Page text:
Bait Basics – Saltwater Baits (Part 2)
  |  First Published: December 2002

LAST month I gave you some tips on catching, caring for and using livies. This month, in time for the Summer holidays, I’ll elaborate on the other bait options for saltwater fishing.


Yabbies are the preferred bait of many estuary fishers. You can find these crustaceans on the sand and mud flats all year round, and they’re one of the best baits for whiting, bream, flathead and even tarpon.

You can tell where the yabbies are from their large clusters of small holes in the sand and mud flats throughout our river systems. You can pump yabbies on the exposed areas, but if this proves unsuccessful try the submerged holes around the water’s edge.

Yabbies are often easier to dig in the water, and the best way to collect them is to use a yabby pump and a sieve, generally at low tide. If you’re pumping yabbies on flats that are covered in water, keep the sieve afloat by putting it in the middle of an inner tube. If you’re pumping alone and don't have someone to hold the floating sieve, tie a small piece of rope to the tyre and hitch a loop around your ankle to stop the sieve from floating away.

Remember to set up a bucket half full of estuary water (collected from the area you’re pumping) on a firm surface.

Here’s how to use your pump:

1. Push the pump part way into the sand and pull the handle back.

2. Lift the pump out of the sand, place the open end of the pump over the sieve, and push the handle down. This should push out a sand or mud core. Using the sieve reduces the chance of you losing yabbies, especially when pumping in water. Repeat this process several times from the same hole. Be careful when you walk away though, because pumping yabbies from the same cluster can create a hole big enough for you to fall in. I’ve been caught out a few times!

3. Once you’ve collected a couple of the sand cores in the sieve, gently lower the bottom of the sieve into the water and swirl in a circular motion. This gets rid of the sand and leaves the yabbies behind.

4. Place the yabbies gently into a bucket of saltwater. It’s a good idea to remove all dead and injured yabbies from the catch so that they don’t foul the water and kill the other yabbies.

5. Continuing the pattern, work around the flat. Most anglers like to leave a few paces between diggings. This should give you enough yabbies for a successful fishing trip.

The easiest way to keep yabbies alive is to keep them in a bucket of water in a cool shaded area, remembering to change the water regularly. When changing the water, pour the yabbies and the water into the sieve and remove all dead and injured yabbies. Place the remaining yabbies back into the bucket of new water. This may seem tedious, but it helps to keep your bait fresher for longer.

Another option is to keep the yabbies in pine shavings and/or sheets of newspaper, but take care not to use shavings from treated wood.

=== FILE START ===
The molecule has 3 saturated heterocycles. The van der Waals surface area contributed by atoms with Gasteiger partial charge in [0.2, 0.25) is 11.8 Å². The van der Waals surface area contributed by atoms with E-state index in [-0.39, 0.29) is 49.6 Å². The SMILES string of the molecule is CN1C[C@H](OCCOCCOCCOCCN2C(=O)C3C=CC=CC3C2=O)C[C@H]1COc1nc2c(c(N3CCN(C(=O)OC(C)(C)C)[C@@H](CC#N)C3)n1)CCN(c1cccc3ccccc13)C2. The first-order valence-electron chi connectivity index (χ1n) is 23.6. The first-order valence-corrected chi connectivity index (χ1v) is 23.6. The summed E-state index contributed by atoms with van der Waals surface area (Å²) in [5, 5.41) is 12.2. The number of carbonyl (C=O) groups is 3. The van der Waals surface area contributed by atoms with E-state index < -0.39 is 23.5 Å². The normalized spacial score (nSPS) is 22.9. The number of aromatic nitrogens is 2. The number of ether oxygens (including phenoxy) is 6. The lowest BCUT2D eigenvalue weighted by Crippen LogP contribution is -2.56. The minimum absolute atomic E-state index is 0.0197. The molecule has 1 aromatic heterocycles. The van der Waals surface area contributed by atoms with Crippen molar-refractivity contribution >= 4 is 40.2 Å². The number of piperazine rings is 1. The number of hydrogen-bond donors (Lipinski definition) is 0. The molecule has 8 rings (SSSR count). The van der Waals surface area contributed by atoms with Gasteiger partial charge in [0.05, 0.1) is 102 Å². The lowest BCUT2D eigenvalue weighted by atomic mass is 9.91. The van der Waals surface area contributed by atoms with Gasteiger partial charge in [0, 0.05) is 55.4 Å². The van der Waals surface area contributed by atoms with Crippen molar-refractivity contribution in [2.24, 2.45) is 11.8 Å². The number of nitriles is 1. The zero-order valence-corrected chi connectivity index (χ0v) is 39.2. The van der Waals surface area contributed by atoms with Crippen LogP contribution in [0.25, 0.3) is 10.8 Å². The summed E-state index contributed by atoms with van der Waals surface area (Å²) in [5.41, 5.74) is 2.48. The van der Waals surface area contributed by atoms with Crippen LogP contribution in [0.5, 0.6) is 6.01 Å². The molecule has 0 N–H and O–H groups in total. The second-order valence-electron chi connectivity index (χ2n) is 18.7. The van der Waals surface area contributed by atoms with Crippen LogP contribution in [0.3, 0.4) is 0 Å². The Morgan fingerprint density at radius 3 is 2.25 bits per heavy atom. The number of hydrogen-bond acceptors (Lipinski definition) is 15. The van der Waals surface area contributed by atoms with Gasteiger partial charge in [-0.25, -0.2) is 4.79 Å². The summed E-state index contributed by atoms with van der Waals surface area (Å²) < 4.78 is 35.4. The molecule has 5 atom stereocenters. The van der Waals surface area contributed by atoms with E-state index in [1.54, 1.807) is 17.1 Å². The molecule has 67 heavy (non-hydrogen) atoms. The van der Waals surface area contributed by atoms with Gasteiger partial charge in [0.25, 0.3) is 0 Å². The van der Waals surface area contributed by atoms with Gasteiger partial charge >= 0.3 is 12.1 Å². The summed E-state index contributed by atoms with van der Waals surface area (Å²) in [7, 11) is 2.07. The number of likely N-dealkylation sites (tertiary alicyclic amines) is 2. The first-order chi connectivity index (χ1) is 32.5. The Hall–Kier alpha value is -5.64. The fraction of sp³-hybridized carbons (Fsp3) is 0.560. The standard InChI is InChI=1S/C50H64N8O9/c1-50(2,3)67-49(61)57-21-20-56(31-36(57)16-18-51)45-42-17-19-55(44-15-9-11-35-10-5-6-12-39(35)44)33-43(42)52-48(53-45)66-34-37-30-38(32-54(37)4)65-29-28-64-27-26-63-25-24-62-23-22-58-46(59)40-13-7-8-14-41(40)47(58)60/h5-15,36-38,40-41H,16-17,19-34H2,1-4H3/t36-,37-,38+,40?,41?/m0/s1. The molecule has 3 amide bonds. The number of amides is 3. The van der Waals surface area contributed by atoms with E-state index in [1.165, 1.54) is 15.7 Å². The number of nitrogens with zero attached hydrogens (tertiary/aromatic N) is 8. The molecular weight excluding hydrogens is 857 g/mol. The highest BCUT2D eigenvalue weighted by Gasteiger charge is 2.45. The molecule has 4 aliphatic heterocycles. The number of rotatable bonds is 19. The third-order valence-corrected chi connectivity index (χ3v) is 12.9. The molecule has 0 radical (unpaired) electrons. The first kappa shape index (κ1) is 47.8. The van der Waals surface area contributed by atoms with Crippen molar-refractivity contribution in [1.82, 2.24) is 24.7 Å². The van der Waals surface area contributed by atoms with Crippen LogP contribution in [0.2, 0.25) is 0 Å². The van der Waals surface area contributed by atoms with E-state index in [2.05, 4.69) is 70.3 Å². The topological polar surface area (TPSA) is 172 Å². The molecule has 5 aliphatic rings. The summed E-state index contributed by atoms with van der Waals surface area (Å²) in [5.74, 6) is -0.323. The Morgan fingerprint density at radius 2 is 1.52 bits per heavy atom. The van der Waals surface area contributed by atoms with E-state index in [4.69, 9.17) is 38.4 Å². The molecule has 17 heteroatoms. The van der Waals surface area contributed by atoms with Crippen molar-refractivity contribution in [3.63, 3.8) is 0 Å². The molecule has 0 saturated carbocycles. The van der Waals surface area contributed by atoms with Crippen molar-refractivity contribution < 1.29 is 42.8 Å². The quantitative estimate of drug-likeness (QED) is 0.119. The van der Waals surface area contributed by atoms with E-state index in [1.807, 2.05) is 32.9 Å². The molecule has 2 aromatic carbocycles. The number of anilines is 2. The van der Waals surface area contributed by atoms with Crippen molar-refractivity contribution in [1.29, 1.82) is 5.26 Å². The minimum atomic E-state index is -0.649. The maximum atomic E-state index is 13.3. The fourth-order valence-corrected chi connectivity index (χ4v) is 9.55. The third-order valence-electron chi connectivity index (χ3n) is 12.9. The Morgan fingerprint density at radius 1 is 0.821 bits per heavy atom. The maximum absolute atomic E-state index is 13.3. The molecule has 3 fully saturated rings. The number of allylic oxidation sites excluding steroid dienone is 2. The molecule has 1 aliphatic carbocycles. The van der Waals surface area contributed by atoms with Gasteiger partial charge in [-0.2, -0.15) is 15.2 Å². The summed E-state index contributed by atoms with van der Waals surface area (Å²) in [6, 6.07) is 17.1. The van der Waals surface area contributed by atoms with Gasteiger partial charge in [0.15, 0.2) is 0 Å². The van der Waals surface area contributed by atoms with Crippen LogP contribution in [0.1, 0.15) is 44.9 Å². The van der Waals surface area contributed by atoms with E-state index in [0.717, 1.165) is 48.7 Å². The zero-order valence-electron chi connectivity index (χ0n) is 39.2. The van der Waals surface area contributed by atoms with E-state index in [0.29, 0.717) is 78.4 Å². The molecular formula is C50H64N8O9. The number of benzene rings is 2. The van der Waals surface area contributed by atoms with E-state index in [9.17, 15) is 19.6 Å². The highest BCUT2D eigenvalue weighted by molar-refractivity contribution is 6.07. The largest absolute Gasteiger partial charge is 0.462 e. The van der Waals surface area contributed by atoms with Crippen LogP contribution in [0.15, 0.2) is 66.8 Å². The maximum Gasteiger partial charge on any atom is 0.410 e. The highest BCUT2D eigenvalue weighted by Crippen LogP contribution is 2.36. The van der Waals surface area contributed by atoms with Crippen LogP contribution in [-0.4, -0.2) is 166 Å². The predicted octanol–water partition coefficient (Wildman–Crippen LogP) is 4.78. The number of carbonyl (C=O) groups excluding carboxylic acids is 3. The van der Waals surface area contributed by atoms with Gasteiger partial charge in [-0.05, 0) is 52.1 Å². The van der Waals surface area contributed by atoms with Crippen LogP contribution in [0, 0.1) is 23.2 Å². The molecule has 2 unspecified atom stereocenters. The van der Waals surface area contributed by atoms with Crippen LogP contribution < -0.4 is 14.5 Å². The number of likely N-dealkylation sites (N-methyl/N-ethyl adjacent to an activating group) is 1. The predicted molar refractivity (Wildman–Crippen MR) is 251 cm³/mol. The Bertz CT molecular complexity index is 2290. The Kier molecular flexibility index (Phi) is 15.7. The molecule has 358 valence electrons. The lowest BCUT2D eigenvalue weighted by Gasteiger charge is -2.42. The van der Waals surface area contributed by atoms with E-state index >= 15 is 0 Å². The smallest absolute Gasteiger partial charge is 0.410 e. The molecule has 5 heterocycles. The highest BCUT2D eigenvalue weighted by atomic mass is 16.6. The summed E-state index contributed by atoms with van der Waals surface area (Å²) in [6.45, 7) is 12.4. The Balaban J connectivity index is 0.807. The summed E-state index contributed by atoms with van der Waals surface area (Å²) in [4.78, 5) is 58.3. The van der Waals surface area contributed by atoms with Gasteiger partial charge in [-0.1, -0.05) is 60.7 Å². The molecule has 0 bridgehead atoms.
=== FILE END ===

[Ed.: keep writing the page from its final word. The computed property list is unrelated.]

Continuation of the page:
Yabbies can nip, and the first time the big white claw latches onto your finger you’ll get quite a fright! It’s always a great prank with newcomers.

Baiting Up

Putting a yabby on a hook is easy. Push the point of the hook into the yabby’s underside, just under the tail flaps. Next, gently push the hook down the centre of the body (sliding the yabby up the shank as you go). Then push the point out through the bottom of the head.

For deep water whiting, I prefer a yabby fished on a no. 4 hook and a long trace with a heavy sinker at the top. I like to leave this rig to waft in the current. When shallow water whiting fishing, I prefer to slowly retrieve a lightly-weighted rig with a yabby on a no. 6 or no. 4 hook.

For bream, a good option is to use a larger hook, such as a no. 1. If you’re chasing tarpon, a lightly weighted (or unweighted) yabby fished on a razor-sharp 1/0 is excellent.


Squid make great bait for all types of fish, and they’re great on the dinner plate as well! Squid are attracted to lights, so if you’re fishing from a jetty opt for one with overhead lighting and position yourself near it.

You can use bait to catch squid, but most anglers use modern prawn-style jigs because they’re the most common and effective way to catch squid from a jetty. There are a plenty of squid jigs of varying quality on the market. The better prawn-style squid jigs usually have a high quality knitted cloth covering, and generate a higher catch rate.

On the occasions when I’ve caught squid on bait, they’ve been a welcome by-catch. Live baits also attract squid, and often you’ll just feel a slight increase in weight through your line. A bite mark behind the fish’s head is proof that squid readily take baits from the side. Many of the higher quality squid jigs have a few barbs further along the body as well as the tail, to tangle or hook the squid’s tentacles.

Squid can be finicky, so once you have one on it’s best to avoid sudden jerks or movements that may spook them. When using a jig, cast out, let it sink and slowly retrieve it at a steady rate. This allows enough time for the squid to get hooked before you lift it out of the water.

From my experience, I believe that squid generally move across the weed beds on high tide. If there are weeds in the vicinity of the jetty, it’s worth a cast.

The stationary retrieve involves fishing the jig vertically under the jetty light. This enables the jig to waft with the current. A neat trick is to suspend the squid jig under a float. You can also slowly wind in the jig and, once it reaches the top, freespool it back to the bottom. If you have an interested squid clinging to your jig you’ll feel an increase in weight and resistance when winding in. It’s hard to tell if a squid is hooked well or just lightly, so it’s best to keep your movements slow and smooth.

The basic technique for landing involves slowly winding the squid within netting distance. Gently place the net under the squid as you gradually lift the rod tip. A rapid rod lift or large change in the angle can result in the squid falling off. Remember to keep the movements slow, smooth and try not to cast a shadow over the squid. And watch out for that ink squirt!

Squid are more often caught around Winter. They make an excellent bait and, on a BBQ plate after being dipped in flour and garlic, calamari is a real treat.


You can collect prawns in the tidal creeks with a cast net. But if you’re going to the effort of catching fresh prawns, you might like to have a few of them on the dinner table and not just on a hook. For those of you who want to collect your own prawns, Queensland regulations state that a recreational fisher must not take or have in possession more than 10 litres of prawns.